That Was Cinerama: A Critic Waxes Nostalgic

The Cinerama Process i i

A vintage illustration explains the Cinerama projection process. Courtesy Seattle Cinerama Theatre hide caption

itoggle caption Courtesy Seattle Cinerama Theatre
The Cinerama Process

A vintage illustration explains the Cinerama process, from filming (in red) to projection (in black).

Courtesy Seattle Cinerama Theatre

In a couple of weeks, Spider-Man 3 and Shrek the Third are going to usher in the summer movie season. And every week, we'll hear about some new digital this or computer-generated that. So this may be our last chance for a while to wallow in nostalgia for the spectacles of old.

About a half-century ago, Hollywood went through another technology boom — designed to combat a newfangled threat called "television." In 1952, when the small screen was just invading everybody's living room, movie moguls worried that people wouldn't be going to movies anymore, so they decided to give them an experience the little black-and-white screen couldn't touch. Bigger, in color — and most of all, wider.

The most spectacular of the wide-screen processes was Cinerama, which required three synchronized cameras to capture an image that was then projected on an enormous curved screen that filled an audience's peripheral vision. This required not just three projectors, but four filmstrips (one for the soundtrack), and five projectionists (one for each projector and one to makes sure it all matched up right).

The result was spectacular enough that The New York Times covered the debut of the process' first feature, This is Cinerama, on its front page. Film critic Bosley Crowther wrote of "the shrill screams of the ladies and the pop-eyed amazement of the men" that greeted the film's passenger-eye-view roller-coaster sequence, opining that "it was really as though most of them were seeing motion pictures for the first time. The effect of Cinerama is 'sensational,' in the literal sense of that word."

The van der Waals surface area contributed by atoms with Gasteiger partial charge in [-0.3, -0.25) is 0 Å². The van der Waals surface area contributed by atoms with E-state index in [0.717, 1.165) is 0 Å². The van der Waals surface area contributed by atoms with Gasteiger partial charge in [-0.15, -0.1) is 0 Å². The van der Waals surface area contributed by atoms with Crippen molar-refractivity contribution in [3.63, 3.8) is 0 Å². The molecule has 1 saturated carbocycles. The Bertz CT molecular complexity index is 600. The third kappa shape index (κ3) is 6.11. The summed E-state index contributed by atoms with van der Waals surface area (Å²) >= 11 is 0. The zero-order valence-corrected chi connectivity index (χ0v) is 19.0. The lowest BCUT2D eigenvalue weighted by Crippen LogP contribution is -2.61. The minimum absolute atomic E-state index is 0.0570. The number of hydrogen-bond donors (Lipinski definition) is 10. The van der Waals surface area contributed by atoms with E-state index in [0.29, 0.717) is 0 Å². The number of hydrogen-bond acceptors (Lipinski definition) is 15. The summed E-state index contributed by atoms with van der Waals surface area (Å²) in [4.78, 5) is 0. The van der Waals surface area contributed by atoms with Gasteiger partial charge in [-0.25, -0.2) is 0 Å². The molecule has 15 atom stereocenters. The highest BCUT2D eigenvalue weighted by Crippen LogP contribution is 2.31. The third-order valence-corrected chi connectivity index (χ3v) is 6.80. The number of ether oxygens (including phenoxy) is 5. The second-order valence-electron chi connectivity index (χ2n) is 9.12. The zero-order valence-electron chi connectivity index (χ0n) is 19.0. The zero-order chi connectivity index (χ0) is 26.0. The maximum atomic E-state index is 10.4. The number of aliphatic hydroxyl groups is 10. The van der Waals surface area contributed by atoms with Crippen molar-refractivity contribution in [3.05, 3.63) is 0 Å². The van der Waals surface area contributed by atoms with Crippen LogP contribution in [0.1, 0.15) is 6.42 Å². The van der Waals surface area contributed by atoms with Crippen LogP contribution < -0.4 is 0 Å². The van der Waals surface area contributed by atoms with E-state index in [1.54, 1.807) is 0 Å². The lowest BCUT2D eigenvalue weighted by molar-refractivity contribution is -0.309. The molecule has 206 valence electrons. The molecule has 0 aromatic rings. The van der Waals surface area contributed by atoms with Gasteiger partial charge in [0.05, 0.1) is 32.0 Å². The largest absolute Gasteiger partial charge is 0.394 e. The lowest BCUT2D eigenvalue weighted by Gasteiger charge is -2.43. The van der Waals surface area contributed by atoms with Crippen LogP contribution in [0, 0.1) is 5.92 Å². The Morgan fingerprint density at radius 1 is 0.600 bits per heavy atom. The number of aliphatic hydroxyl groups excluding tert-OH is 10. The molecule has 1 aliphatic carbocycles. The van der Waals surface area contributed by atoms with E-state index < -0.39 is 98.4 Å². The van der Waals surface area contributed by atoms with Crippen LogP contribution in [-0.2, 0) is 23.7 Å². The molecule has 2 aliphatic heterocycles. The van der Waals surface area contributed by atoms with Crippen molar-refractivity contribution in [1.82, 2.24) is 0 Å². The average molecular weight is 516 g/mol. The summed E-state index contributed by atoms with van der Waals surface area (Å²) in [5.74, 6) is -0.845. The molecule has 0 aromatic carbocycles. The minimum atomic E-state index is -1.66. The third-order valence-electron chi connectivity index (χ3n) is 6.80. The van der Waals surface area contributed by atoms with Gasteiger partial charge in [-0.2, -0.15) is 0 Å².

It was, however, costly and complicated to film in the three-camera process — if the director shifted the angle a few feet, hundreds of acres of territory were suddenly made visible in a film like How The West Was Won — and it was also expensive to outfit theaters to project it. In the decade following that Bosley Crowther review, only seven pictures were made using three synchronized cameras.

And after 1963, it was mostly the name that survived. Films released under the Cinerama banner were primarily filmed in UltraPanavision or in one of a variety of other single-camera wide-screen processes.

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